Secret Service agents are shown patrolling in front of the White House in Washington, Nov. 27, 2015. Reuters/Joshua Roberts

It’s no secret that newly appointed President Donald Trump has the lowest approval ratings compared to any past American president. However, what is not so commonly known is that the Secret Service, which is tasked to keep the president safe, is working to distinguish which of the more than 12,000 tweets using the phrase "assassinate Trump" since his inauguration, is not a joke.

Making threats to the president can land you in prison for up to five years or invite heavy fines. However, not all the tweets that have used the phrase "assassinate Trump" or “kill Trump” will be investigated or prosecuted.

Former U.S. Secret Service special agent Tim Franklin, who is now a criminology and criminal justice professor of counterterrorism and cybercrimes at Arizona State University, explained that certain users who make repeated threats, or use specific language or provide specific details about the president like his location will probably pop up on the Secret Service radar.

"They're not going to beat down the door of everybody who makes a negative Twitter comment… it’s the people who have a true and genuine intent to do harm that the Secret Service is worried about," Franklin told Mashable on Tuesday.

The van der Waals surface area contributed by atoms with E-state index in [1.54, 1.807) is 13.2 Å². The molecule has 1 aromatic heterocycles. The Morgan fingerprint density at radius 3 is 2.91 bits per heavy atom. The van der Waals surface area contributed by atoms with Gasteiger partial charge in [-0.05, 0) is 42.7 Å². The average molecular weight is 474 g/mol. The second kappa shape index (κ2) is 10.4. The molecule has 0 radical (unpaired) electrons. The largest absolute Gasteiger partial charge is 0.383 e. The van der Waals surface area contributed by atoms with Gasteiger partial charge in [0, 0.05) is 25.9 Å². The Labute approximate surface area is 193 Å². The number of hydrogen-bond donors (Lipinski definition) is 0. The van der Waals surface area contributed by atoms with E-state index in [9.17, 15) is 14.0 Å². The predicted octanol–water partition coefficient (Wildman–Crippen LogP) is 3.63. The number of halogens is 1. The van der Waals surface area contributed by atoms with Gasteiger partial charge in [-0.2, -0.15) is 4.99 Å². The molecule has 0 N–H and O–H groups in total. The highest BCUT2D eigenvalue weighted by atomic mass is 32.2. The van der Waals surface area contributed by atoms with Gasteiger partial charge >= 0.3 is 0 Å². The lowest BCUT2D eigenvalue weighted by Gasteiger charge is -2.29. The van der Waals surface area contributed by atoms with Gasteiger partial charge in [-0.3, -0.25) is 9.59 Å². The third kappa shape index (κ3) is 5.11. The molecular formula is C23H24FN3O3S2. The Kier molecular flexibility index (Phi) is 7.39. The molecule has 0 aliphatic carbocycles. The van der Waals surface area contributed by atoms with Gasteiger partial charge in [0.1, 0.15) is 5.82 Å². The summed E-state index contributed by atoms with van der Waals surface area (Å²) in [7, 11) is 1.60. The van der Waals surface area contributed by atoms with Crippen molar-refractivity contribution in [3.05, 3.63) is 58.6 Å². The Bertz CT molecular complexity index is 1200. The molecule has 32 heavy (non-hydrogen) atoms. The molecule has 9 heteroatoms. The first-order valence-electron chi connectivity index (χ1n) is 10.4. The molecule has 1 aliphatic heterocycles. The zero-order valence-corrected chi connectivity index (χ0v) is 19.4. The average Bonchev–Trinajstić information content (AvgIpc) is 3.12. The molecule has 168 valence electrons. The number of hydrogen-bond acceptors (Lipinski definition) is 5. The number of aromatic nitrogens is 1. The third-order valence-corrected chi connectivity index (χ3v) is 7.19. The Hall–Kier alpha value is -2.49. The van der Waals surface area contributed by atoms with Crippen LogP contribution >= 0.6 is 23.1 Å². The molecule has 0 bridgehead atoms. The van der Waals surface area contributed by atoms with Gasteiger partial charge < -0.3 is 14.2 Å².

The Secret Service has already made some notable arrests after knocking on the doors of few social media users. For instance, a Kentucky woman who tweeted: "If someone was cruel enough to assassinate MLK, maybe someone will be kind enough to assassinate Trump," is currently being investigated by the Secret Service, according to the Associated Press.

Similarly, an Ohio man who tweeted: "My life goal is to assassinate Trump. Don't care if I serve infinite sentences. That man deserves to decease [sic] existing," on election night was questioned the following day and charged with making threats to the then president-elect, according to NBC News.

The law they may have violated is considered a Class E felony and is defined in the United States Code Title 18, Section 871 as "Threats Against President and Successors to the Presidency," which prohibits knowingly and willfully mailing or otherwise making "any threat to take the life of, to kidnap, or to inflict bodily harm upon the President of the United States."

It is unclear as of now whether those who make threats to the president on social media platforms such as Twitter and Facebook will adequately be able to plead defense under the First Amendment. Until then, if you don’t want the Secret Service to come knocking down your door and handcuff you, as hard as it maybe, you would probably be better off if you just refrain from threatening to kill the president.